Being a Catholic is all about the body. It’s all about manning up and admitting that this hunk of meat we drag around – whether it’s athletic, soft, withered, paunchy, or bouncing brand-new – is what we have to work with. Jesus, like us, saw with His googly eyeballs, all stuffed with jellylike vitreous humor; He moved His limbs with the aid of diarthrotic joints and synovial fluid. He had boogers. Remember? “Like us in all things but sin.”

I have always felt uneasy around the caroling of certain overly lovely traditions: that the baby Jesus, at His birth, filtered through Mary’s hymen like a sunbeam through a window pane; that “Little Lord Jesus, no crying He makes.” Why shouldn’t He cry? I cry.

When I remember that He is really, truly a human, I remember that he really truly understands the burden of being a human. He doesn’t whisk our troubles away, or dazzle us with His divinity to distract us from the real world.  He sees our burden. He stands alongside us and helps us lift it, because He knows that it is real. Because He is real.

Isn’t our faith strange? It would be weird enough if we taught that the Blood of our Savior gave us mystical immunity from the flu. But the truth is even weirder.

What’s weirder still is that what looks all sloshy and purple, and what smells and tastes like something on sale at the Quik-E-Mart, is what will save our souls.

Weirdest of all: Christ is our Brother. His body had germs. His transubstantiated Blood has germs in it. If we don’t understand this, we’re in danger of making the Eucharist into something a little bit silly – something removed from us, something utterly beyond our grasp, something nebulous and magical, a trick. But the Eucharist is not magic, it’s better: It’s a miracle.  Miracles take nature and form it into something new, like clay becoming a cup. The Eucharist is not removed from the world; it transforms the world.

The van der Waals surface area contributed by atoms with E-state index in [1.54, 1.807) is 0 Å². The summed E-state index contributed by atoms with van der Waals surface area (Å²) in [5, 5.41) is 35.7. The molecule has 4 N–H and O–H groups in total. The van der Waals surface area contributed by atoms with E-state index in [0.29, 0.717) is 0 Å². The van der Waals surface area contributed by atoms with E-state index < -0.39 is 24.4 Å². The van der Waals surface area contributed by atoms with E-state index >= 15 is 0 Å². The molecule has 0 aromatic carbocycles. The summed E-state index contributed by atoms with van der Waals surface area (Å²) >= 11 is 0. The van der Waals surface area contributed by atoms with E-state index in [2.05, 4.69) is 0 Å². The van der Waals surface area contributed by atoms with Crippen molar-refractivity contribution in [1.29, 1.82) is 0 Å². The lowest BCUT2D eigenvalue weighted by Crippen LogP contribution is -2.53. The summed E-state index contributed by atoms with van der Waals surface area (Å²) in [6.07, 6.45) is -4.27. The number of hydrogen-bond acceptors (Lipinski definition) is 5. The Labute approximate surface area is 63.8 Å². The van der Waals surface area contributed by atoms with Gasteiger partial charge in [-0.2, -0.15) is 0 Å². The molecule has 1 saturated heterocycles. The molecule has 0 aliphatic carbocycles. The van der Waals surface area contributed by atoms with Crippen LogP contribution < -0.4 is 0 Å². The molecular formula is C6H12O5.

Well, maybe I’m wrong. Maybe God really does protect those trusting parishioners who hope in His mercy, and maybe He rewards their trust with good health. After all, saints have survived for years with no physical nourishment other than the Eucharist. St. Claire once frightened off an attacking horde of Saracens by holding up a consecrated Host.

But I don’t think I’m missing anything by thinking about germs. Thinking of God’s body, of His brotherhood with us, and thinking most of all of His suffering, and of His sympathy, helps me remember something it’s easy to forget, when I’m worn out, disgusted, flattened, fed up, and exhausted by this world and its disease: He is here with us, right now. He is one of us.

***
Image: “The Increduity of St. Thomas” by Hendrick ter Brugghen [Public domain], via Wikimedia Commons

A version of this essay originally ran at Inside Catholic in 2009.

Faith, reason, depression, and help

PIC bug in jar

 

There’s a lot of bad information about depression, suicide, and faith swirling around the internet this week. Here are a few things I know:

No, depression and mental illness don’t necessarily take away your free will, turning you into a helpless victim who wings straight to Heaven if you commit suicide.